Disclaimer- I don't own the TT. Sorry

Across The Water

Story By StormDancer

The whole moping deal was getting old, Raven had decided. Ever since the Terra Incident he had been sitting out on his rock, skipping stones. He only came in for alerts, as far as she knew. He probably even slept out there, if he slept at all.

Even now she could see him from her perch on the roof. He was just sitting on the shore, methodically throwing the rocks and watching them bounce out of sight before sending a new one following it, no trace of his usual goofy grin on his face. The force of his sorrow was so large that it distracted her from her meditation even at this distance, 10 stories away. The grief was everywhere in the Tower, and she needed it to cease. For both of their sakes, and the sake of the city.

Beast Boy stared blankly at the skipping stones. It was pure masochism sitting here, he knew. Staying in a place where every rock, every breath of wind was saturated with memories of Terra. Of the girl who had whirled into his life and reformed him, only to crack him apart once more.

Another stone followed the first; another regret came to mind. For every stone there was something he should have said to her, to have stopped her from fleeing to Slade. To have stopped her from shattering his heart twice by betraying him and then by being stuck in the horribly unnatural almost life. One more stone, this one going nearly out of sight before it plummeted to the bottom to join his other simmering regrets.

"I always wanted to learn how to skip rocks," a soft voice informed him as Raven walked up behind him. He had been so absorbed in the past that he hadn't even heard her, and that had never happened before. Another thing Terra had done to him.

"You could just use your powers," he replied, not breaking from his hypnotic pattern of throw, stare, throw, stare.

"What's the fun in that?" she sat down beside him, picking up a stone and tossing it up and down idly. He winced, for Terra had had that habit.

"What's the fun in skipping rocks?" he asked, the stones still making their weary way across the bay. Raven looked at him, violet eyes for once revealing the sorrow that was so eclipsed by his.

"She wouldn't have wanted you to say that."

Another stone sunk.

"We'll never know what she wants, will we," he retorted in a monotone that sounded uncannily like hers, "Because she's lost. Forever."

"She wouldn't have wanted you to get stuck." Raven's conviction, rarely given, was a compelling force, and Beast Boy could feel its assault on his walls of pain.

"Stuck where?" he asked calmly, one of his turbulent emotions showing in his face or voice.

"In the past, in her. She would want you to live." Raven wasn't looking at him, she sensed that he needed the anonymity. But the strength in her voice was enough o convince anyone she spoke what she saw as the truth.

"I am alive," he contradicted half-heartedly. He knew very well that wasn't what she meant.

"No you aren't," she replied thoughtfully, rubbing the rock between her fingers, "You're doing what I did. Do. Closing yourself off. It's not good for anyone but me, Beast Boy"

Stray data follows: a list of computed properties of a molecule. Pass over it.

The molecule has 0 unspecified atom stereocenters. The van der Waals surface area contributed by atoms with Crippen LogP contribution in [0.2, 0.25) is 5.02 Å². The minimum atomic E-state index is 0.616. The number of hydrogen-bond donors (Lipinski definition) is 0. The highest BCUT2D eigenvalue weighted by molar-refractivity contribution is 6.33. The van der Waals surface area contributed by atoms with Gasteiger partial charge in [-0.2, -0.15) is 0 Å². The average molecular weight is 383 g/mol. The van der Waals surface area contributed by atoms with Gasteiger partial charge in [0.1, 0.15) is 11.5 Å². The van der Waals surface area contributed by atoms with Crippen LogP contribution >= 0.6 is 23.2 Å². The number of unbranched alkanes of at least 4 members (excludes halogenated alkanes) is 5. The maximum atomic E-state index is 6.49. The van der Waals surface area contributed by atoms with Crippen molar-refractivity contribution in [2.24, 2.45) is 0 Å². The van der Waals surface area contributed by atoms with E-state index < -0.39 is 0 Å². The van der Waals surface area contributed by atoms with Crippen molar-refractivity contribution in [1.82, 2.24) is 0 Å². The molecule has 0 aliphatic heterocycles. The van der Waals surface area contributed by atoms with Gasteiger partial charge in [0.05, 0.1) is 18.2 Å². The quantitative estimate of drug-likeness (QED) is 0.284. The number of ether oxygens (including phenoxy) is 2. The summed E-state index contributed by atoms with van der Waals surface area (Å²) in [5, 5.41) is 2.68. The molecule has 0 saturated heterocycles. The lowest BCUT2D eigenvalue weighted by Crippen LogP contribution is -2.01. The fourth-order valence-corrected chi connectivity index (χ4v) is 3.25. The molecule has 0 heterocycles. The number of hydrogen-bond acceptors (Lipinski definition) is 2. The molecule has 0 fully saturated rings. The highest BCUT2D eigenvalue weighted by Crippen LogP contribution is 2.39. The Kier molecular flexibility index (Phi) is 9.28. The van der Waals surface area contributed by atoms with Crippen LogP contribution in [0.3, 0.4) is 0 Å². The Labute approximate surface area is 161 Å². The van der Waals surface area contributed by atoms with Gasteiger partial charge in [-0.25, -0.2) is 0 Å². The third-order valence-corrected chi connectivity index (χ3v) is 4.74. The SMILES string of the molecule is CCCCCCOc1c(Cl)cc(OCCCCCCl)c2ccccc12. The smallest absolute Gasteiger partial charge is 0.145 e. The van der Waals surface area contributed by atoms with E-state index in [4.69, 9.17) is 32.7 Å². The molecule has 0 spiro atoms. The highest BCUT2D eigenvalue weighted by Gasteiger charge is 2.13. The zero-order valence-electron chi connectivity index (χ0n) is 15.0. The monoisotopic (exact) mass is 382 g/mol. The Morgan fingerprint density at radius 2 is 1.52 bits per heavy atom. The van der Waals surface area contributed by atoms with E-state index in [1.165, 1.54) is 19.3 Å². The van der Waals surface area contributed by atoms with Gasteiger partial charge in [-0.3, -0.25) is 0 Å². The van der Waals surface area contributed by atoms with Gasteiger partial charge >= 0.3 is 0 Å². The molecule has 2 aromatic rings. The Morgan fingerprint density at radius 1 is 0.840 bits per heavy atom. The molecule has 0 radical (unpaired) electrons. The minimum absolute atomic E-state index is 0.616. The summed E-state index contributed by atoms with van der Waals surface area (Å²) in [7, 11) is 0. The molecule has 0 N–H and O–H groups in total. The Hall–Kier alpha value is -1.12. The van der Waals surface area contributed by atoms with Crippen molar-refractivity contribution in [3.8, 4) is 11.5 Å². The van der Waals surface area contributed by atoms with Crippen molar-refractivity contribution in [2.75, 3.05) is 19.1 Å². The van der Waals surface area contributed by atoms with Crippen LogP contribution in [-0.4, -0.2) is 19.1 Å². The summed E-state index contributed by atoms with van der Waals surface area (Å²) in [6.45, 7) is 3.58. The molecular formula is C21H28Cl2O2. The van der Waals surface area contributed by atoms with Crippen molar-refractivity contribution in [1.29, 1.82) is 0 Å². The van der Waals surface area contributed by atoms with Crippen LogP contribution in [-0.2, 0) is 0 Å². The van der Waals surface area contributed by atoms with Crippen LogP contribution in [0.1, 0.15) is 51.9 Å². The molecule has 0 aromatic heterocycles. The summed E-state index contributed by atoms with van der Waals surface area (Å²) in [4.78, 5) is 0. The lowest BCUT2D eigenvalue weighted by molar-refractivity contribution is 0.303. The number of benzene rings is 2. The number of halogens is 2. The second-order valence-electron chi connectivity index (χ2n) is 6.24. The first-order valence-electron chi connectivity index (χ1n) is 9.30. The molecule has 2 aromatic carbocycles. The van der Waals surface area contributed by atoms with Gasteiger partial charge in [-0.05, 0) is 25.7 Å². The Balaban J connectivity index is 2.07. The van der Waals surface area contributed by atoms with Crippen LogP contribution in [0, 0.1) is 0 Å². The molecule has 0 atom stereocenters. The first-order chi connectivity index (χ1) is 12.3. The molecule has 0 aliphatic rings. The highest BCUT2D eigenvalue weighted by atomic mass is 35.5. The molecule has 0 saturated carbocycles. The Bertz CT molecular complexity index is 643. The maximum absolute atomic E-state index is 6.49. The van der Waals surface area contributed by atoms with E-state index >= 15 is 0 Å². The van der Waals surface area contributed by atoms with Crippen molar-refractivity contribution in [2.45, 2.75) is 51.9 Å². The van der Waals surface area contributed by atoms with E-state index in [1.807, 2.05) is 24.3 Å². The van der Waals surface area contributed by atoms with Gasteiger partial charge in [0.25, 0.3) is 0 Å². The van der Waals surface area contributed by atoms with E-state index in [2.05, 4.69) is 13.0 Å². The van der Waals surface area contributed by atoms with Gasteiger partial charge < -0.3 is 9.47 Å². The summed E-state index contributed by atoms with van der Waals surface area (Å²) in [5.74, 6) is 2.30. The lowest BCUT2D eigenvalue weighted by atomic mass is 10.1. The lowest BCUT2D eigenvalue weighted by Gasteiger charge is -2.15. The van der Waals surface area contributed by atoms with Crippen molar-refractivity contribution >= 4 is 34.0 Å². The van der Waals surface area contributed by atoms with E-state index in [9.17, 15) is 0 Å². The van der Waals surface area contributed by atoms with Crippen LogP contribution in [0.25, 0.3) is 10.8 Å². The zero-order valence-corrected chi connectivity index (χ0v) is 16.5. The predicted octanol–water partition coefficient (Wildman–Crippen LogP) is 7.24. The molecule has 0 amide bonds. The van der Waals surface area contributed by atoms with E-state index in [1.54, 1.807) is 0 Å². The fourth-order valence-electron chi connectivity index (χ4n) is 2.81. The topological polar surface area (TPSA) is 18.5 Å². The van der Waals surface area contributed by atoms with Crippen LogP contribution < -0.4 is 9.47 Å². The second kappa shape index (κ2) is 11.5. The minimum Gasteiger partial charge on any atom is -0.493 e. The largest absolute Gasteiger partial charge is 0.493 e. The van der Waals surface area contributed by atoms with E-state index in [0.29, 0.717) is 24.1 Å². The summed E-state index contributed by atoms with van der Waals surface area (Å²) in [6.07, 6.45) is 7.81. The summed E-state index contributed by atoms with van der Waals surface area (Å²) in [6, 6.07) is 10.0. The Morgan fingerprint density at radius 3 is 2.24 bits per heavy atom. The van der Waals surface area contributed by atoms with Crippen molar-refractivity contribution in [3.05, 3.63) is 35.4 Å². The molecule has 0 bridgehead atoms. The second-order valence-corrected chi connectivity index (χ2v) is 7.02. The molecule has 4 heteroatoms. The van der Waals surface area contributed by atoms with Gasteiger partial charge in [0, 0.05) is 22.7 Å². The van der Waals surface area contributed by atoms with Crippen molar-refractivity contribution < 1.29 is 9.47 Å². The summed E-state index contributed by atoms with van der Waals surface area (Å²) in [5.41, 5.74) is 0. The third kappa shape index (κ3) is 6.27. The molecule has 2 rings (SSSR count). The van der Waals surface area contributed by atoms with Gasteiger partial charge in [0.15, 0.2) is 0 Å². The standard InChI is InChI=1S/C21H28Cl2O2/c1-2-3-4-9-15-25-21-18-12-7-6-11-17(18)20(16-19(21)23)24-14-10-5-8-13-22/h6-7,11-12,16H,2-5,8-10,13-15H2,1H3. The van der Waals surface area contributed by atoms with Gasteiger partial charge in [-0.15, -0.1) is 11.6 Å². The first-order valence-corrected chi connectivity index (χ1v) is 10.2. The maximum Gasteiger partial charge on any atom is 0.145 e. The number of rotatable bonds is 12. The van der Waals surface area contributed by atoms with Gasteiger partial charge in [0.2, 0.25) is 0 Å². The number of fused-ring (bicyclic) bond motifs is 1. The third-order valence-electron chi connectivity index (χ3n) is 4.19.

"I." One skip. "Don't" another skip. "Care." The rock sunk.

His voice hadn't changed throughout his exclamation. The waves of anger and regret that washed over her despite his expressionless actions contradicted his statement, but she didn't point that out. She simply sat beside him for a moment, staring out across the fiery bay.

"Why are you doing this?" She finally broke the silence with a quiet, gentle question that was very far from her usual brusque demands.

"Doing what?" His voice was as harsh and cold as Raven's had ever been. The irony of the comparison would have amused Raven if it hadn't worried her so.

"You haven't said an unnecessary word to anyone in a week. You haven't laughed or smiled in at least as long." She didn't know why that worried her so- yes she did. Because a Beast Boy who wasn't annoying wasn't Beast Boy.

"Why do you care? You never cared before, you were never my friend. You never gave a damn about me," he spat, a little of the bitterness leaking out. She shrugged. He had never really comprehended the idea of not being able to show all the affection she felt, but if taking it out on her was the way to get him to show emotion, so be it.

"Believe what you will," she sighed resignedly, "But remember, Terra was my friend too-"

"If you say she betrayed you too, I will hurt you," he interrupted in deadly serious tones she had never heard from him before. Robin, perhaps, but not Beast Boy. Beast Boy was as much a pacifist as any superhero could be. But this was not the happy-go-lucky boy she had known for years. This was a man pressed perilously close to breaking point, and it was her self-appointed task to recall him. Still, she favored him with a gentle glare.

"I wouldn't dream of it," she snapped, angry that he would even consider she would say something so insensitive, "Terra betrayed all of us, but her betrayal of you was far worse. Barely even comparable."

"Than what were you going to say?" he retorted, already regretting his interruption. Despite his anger, he knew Raven was just trying to help and she was far too kind, as much as she tried to conceal it, to say such a heartless thing.